The Office of the Supreme Leader

Practical Laws of Islam

    • Rules of Taqlīd
    • Rules on Purity
    • Prayer
    • Fasting
    • Khums
    • Jihad
    • Enjoining the Good and Forbidding Evil
    • Ḥarām Gains
    • Chess and Gambling Instruments
    • Music and Ghinā’
    • Dancing
    • Clapping
    • Non-maḥrams’ Pictures and Films
    • Satellite Television Equipment
    • Theatre and Cinema
    • Painting and Sculpture
    • Magic, Conjuring, and Evocation of Spirits and Jinn
    • Hypnosis
    • Lottery
    • Bribery
    • Medical Issues
    • Teaching, Learning and Their Proprieties
    • Copyrights
    • Dealing with non-Muslims
    • Working for Oppressive States
    • Clothing
    • Treating the West
    • Smoking and Narcotics
    • Shaving the Beard
    • Attending Gatherings of Debauchery
    • Writing Supplications and Istikhārah
    • Religious Events
    • Hoarding and Extravagance
    • Buying and Selling
    • Miscellaneous Issues in Business
    • Rules Concerning Ribā
    • Right of Pre-emption
    • Hiring, Renting, and Lease
    • Surety
    • Pawning and Mortgaging
    • Partnership
    • Presents and Gifts
    • Debt and Loan
    • Ṣulḥ
    • Power of Attorney
    • Mustaḥabb Alms
    • Deposits and Loaned Properties
    • Leaving a Will
    • Usurpation
    • Placement under Guardianship and Signs of Maturity
    • Silent Partnership
    • Banking
    • State Property
    • Endowments
      • Endowment Conditions
      • Conditions Concerning the Trustees of Endowments
      • Conditions Concerning Endowed Properties
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        Conditions Concerning Endowed Properties
        Q2004. A group of people raised a sum of money with a view to buying some property and using it as a ḥusayniyyah. Should their work in raising the money entitle them to set up the endowment under the title of ḥusayniyyah or do they have to take a power of attorney from the donors?
        A: If they were acting as agents for the donors in preparing the property to be used as a ḥusayniyyah after they had bought it, setting up the endowment deed in their capacity as agents of the donors would be valid.


        Q2005. Can natural forests and public grazing lands — that no one did anything to bring them into existence — be designated as endowment trusts, especially when they are enshrined in Article 45 of the Constitution of Islamic Republic as anfāl?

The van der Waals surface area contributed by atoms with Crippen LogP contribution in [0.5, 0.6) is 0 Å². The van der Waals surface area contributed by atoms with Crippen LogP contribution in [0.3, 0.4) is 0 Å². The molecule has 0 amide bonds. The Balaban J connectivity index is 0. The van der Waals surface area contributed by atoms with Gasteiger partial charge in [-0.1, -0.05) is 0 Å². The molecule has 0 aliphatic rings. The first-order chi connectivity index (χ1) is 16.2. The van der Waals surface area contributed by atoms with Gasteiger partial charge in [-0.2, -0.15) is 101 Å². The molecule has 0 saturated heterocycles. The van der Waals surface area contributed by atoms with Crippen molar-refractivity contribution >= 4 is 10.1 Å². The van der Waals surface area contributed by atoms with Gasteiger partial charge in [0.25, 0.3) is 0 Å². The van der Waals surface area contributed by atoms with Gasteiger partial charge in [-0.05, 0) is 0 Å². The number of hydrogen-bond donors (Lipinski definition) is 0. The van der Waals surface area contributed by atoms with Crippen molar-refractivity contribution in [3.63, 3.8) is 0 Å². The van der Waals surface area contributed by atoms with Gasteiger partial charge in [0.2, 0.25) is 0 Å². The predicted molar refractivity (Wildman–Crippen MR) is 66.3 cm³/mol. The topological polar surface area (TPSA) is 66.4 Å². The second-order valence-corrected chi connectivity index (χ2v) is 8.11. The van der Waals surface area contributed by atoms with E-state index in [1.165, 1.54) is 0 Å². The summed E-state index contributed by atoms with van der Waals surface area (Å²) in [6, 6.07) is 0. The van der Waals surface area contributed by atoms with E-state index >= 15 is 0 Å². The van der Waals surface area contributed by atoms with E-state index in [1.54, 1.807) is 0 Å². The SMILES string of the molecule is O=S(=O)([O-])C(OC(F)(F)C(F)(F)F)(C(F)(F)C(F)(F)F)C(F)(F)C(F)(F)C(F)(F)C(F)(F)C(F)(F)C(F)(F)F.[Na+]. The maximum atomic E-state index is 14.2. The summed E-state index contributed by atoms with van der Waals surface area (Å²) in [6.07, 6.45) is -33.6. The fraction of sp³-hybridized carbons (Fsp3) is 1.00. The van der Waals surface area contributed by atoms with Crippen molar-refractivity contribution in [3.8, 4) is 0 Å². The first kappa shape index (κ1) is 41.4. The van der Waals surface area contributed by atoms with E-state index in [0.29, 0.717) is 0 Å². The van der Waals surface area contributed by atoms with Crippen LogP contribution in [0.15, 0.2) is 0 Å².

A: For the endowment to be valid, the property has to be lawfully owned by the would-be donor. Since natural forests and public grazing lands, that constitute anfāl and public property, i.e. not private property, no one has jurisdiction over designating them as endowments.
        Q2006. A person bought a share of arable land and registered it in the name of his son. Is it permissible for him to set the land aside for charitable purposes?
        A: Registering the property in the name of someone is not a criterion for shar‘ī ownership of the person in whose name the property was registered. Should the father, having bought the land and registered it in the name of his son, have granted the land to his son whereby the latter actually took possession of it, he has no right to set it aside as endowment because he is no longer the owner of the land. Yet, if he had transferred the title deed to the name of his son and remained the de facto owner of the land, he would still be its shar‘ī owner. He should, therefore, have the right to assign it as an endowment.
        Q2007. If the officials of the Oil Company and Civil Land Organization allocate some lands under their control for building masjids/seminaries and recite the endowment deed and deliver the lands for the same purpose, Are the lands considered as endowed properties to which endowment rules are applied?
        A: If the lands are among public property of the government and are allotted to certain usage, one cannot endow them. However, if they are dead lands without any owner but under the control of the Oil Company or Civil Land Organization, there is no problem in changing them into usable lands by building majids/seminaries or the like with the permission of the authorities.
        Q2008. Is it permissible for the Municipality to endow its land for public establishments?
        A: This is subject to the remit of the authority of the municipality and the nature of the property. Should it be among the properties which can be endowed by shar‘ for public establishments, such as dispensary, hospital, masjid, etc., there is no objection to that. However, the municipality should have no jurisdiction over the lands earmarked for its sole purposes.
      • Conditions Concerning the Beneficiary of Endowment
      • Endowment Terminology
      • Rules of Endowment
      • Ḥabs
      • Sale of Endowment and Changing its Use
    • Rules Concerning Graveyards
    • Glossary
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